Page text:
Report: Pedestrian safety still a concern in Connecticut
Posted on behalf of Mark F. Griffin of D'Amico & Pettinicchi, LLC on Mar 13, 2015 in Pedestrian Accidents
A report that was recently released by the Tri-State Transportation Campaign revealed that 99 pedestrians in Connecticut were killed between 2011 and 2013. Twenty-four of the pedestrian deaths occurred in New Haven County, the report indicated.
Interestingly, 50 percent of the pedestrian accidents occurred on arterial roads, or high-capacity urban roads, while only about 15 percent of the states roadways are classified as arterial. Many of the pedestrians killed were aged 60 and older.
The Connecticut advocate for the Tri-State Transportation Campaign said one of the main reasons pedestrian accidents are a problem in the state is because the roads are not designed to accommodate pedestrians.
"Continuing to bow to car culture and making walking and biking an afterthought is killing people, hurting our economy and our environment and driving away the young people we need in our workforce," the executive director of Bike Walk Connecticut said.
He added that the state needs to get serious on implementing the Complete Streets law, which went into effect in 2010 and is aimed at making sure transportation projects address the needs of all motorists, pedestrians, bicyclists and public transportation users.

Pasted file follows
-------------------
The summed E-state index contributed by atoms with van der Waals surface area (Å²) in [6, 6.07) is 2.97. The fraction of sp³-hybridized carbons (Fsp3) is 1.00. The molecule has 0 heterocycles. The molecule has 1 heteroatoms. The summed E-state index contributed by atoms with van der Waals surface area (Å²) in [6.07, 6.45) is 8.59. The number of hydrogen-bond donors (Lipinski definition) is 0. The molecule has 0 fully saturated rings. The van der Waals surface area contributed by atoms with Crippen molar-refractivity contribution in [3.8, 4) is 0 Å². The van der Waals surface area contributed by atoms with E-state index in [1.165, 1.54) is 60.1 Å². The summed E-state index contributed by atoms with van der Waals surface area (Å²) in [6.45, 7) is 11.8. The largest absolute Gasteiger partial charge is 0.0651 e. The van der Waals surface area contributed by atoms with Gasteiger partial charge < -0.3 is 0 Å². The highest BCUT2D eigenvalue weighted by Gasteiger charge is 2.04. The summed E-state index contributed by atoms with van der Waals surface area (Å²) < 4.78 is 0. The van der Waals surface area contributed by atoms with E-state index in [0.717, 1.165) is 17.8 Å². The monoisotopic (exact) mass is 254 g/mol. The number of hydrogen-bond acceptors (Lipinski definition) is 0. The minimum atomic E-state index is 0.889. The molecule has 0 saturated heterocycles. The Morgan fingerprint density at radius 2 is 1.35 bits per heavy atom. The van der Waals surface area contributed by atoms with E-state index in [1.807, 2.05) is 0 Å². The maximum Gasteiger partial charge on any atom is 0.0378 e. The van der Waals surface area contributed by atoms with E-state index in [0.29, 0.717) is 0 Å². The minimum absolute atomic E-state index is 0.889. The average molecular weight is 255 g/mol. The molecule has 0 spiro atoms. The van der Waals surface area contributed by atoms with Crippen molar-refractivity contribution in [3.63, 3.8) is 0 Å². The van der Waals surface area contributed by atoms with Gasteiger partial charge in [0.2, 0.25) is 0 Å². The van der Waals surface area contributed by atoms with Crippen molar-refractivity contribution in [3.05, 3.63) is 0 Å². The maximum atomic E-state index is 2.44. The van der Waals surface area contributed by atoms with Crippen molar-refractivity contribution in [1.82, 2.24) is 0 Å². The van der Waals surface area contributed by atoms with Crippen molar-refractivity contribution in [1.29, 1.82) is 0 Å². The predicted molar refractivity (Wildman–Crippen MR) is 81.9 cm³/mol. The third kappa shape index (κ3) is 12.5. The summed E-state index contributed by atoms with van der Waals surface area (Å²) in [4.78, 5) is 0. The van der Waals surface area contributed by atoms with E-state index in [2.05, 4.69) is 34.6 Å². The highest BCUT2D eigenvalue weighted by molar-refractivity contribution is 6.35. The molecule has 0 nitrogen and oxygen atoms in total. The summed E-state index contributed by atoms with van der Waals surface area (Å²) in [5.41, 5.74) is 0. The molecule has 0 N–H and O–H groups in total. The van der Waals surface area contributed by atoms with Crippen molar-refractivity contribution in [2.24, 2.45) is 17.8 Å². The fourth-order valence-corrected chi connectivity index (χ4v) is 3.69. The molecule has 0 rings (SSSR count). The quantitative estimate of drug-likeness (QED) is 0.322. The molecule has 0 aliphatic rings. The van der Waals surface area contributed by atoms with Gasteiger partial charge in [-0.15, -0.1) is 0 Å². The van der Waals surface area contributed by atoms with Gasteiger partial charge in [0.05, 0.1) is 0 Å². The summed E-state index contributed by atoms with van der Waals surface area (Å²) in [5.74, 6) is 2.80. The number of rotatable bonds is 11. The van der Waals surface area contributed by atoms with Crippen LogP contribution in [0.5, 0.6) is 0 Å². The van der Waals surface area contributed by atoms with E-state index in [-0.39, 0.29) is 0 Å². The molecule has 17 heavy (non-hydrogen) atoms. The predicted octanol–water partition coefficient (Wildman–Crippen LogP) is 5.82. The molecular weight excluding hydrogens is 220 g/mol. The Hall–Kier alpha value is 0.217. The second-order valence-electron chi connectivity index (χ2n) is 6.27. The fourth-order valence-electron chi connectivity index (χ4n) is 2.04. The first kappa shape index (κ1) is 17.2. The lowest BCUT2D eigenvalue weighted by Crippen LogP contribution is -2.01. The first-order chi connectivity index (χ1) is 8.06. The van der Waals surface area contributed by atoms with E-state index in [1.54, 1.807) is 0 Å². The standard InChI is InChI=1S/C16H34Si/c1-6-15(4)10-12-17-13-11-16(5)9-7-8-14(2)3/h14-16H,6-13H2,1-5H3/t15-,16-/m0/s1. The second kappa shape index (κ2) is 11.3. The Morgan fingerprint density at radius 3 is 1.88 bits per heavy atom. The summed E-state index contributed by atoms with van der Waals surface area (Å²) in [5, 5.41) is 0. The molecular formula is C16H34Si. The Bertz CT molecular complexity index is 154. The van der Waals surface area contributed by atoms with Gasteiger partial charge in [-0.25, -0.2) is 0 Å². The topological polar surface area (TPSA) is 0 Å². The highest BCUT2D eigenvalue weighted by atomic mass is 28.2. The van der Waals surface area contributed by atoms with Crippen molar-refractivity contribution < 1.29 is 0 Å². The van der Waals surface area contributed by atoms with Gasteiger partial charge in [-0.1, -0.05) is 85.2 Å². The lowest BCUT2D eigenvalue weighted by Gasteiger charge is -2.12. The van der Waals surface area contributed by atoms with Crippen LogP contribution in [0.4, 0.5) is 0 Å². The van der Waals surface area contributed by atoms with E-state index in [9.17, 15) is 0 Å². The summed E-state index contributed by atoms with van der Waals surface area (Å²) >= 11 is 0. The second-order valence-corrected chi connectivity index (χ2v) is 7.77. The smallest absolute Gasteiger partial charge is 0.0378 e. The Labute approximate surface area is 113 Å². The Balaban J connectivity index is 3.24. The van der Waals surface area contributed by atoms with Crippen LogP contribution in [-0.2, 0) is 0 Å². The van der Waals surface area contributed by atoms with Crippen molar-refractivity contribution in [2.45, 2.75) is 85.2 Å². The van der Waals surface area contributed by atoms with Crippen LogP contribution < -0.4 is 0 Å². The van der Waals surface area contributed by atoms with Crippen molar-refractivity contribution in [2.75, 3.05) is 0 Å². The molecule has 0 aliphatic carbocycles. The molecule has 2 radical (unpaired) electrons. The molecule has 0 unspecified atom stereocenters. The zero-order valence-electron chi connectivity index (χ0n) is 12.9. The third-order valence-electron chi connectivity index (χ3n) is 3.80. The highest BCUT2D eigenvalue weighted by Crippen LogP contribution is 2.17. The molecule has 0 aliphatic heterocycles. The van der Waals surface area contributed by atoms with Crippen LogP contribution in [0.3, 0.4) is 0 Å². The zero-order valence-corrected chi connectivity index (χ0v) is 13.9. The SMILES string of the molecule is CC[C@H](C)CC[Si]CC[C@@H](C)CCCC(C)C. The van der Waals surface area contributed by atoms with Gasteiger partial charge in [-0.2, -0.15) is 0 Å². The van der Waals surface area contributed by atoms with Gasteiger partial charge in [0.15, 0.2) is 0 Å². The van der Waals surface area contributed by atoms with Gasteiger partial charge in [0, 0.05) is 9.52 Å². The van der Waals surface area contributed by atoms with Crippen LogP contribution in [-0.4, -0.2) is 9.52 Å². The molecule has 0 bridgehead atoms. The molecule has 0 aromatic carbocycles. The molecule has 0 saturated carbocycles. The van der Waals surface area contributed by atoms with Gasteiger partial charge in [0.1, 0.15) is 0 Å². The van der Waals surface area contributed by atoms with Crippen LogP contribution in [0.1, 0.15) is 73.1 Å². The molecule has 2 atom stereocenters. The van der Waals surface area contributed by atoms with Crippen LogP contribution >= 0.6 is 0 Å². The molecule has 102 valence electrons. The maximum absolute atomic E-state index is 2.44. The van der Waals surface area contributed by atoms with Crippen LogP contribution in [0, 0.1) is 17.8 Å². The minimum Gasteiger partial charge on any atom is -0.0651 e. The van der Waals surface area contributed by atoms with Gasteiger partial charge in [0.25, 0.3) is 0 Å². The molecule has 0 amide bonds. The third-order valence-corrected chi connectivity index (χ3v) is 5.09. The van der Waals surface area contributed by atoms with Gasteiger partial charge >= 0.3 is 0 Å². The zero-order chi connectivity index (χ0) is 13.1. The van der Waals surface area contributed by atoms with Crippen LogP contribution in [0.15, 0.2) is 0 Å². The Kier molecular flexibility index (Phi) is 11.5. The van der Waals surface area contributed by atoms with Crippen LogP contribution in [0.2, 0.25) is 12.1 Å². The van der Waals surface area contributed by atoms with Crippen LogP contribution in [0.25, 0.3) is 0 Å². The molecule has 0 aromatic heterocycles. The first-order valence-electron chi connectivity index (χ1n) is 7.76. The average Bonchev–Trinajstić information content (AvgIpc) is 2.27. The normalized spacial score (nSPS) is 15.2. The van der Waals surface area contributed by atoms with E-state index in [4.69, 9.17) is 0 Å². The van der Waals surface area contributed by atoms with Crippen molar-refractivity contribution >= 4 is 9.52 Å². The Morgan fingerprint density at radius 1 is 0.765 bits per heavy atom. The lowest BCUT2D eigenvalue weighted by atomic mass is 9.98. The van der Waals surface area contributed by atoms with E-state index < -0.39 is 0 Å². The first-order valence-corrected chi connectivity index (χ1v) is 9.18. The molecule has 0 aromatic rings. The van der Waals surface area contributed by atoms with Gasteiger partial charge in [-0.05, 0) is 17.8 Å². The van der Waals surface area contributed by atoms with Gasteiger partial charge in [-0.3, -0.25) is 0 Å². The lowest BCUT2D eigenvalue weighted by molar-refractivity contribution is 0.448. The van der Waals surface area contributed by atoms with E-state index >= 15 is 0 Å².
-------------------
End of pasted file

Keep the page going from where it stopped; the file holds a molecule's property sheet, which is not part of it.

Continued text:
U.S. Route 1 was the road in the state with the highest number of pedestrian deaths between 2011 and 2013, and it has been that way for a number of years.
"While our annual analysis has noted variability in the most dangerous roads in the other states from year-to-year, without long-overdue safety improvements, it's unlikely Route 1 can shed this label," the executive director of the Tri-State Transportation Campaign said.
The state will need to take action to improve the road safety for pedestrians or risk being liable for pedestrian deaths. The state has a duty to follow the Complete Streets law, and continuing to favor vehicles over other forms of transportation could be considered negligence.
Read more about the Tri-State Transportation Campaign's report here.